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October 14, 2020 Poetry


Stephanie Chang

Haunt photo

after K Ming Chang


Late June, during the spider lily harvest,

            Meng Po sutures shut my skin

as soup marbles under. A broth that weathers

            me a body for the breaking.

By now, my reflection has migrated anywhere

            but home. Glory, glory to our ghosts

hums Meng Po, feeds me bird seeds while

            I stare at the red river, make out

the last traceable lilt of light. Where a face

            should stare back. Heartbroken.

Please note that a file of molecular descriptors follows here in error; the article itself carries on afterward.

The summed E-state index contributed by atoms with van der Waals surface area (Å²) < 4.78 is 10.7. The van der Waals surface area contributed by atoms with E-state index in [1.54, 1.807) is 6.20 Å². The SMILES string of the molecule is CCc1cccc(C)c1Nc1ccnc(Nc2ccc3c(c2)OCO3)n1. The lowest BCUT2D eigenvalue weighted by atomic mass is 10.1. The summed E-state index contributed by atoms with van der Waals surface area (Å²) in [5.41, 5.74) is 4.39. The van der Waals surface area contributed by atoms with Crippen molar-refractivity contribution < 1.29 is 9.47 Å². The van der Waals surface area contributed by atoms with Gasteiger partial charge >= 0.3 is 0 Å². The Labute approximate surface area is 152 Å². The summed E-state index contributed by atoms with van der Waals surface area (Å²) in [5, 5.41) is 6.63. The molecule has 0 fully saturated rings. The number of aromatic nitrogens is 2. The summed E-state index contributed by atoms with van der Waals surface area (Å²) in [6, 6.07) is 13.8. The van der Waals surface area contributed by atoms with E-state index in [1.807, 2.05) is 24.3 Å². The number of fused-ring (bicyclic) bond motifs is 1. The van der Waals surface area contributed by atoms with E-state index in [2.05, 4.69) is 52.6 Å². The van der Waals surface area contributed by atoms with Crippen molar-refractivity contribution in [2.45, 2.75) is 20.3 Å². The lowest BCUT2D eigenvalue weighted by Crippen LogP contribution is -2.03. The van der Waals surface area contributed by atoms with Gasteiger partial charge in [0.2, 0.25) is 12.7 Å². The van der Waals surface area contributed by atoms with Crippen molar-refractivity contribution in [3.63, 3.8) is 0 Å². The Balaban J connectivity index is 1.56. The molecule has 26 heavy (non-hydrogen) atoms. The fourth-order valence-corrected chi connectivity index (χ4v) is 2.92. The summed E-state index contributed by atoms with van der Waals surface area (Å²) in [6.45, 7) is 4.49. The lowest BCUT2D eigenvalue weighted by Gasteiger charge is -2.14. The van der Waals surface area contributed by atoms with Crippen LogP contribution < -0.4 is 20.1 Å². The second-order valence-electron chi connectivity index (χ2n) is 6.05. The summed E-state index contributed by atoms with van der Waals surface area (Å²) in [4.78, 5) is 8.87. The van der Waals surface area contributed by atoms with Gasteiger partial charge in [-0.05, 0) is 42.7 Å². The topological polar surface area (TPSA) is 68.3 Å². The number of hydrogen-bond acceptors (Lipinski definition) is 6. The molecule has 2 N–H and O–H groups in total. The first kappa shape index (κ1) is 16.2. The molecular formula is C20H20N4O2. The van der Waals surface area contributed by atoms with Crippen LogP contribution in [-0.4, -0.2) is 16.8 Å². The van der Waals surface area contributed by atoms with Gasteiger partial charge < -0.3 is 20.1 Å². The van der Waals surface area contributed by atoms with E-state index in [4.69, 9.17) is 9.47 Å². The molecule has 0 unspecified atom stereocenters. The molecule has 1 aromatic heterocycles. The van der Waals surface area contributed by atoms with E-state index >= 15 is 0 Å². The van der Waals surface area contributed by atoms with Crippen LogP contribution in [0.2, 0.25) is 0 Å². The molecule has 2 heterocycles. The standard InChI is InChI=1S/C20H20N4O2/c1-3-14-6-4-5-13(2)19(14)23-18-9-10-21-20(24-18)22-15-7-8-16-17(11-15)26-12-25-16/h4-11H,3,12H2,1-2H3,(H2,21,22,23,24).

I have broken the same body so many

            lives over, touched myself a legacy

of scar tissue & lightning. Even now

            I sand my eyes with rainwater

& let the scales fall, the glow of the bridge

            lassoing me forward.

Hyacinth, like a buildable blush

            makes a vase of my throat.

I reach into my voice, its bouquet

            miscarrying again & again, roots

blood-starved for something

            that will mean I can love

what I will become without ever knowing

            what. I have the Cantonese for flower

but not arrangement—though that

            can be arranged in the next life,

says Meng Po, my heart already

            breaking in its new body.


image: Joshua J. Cotten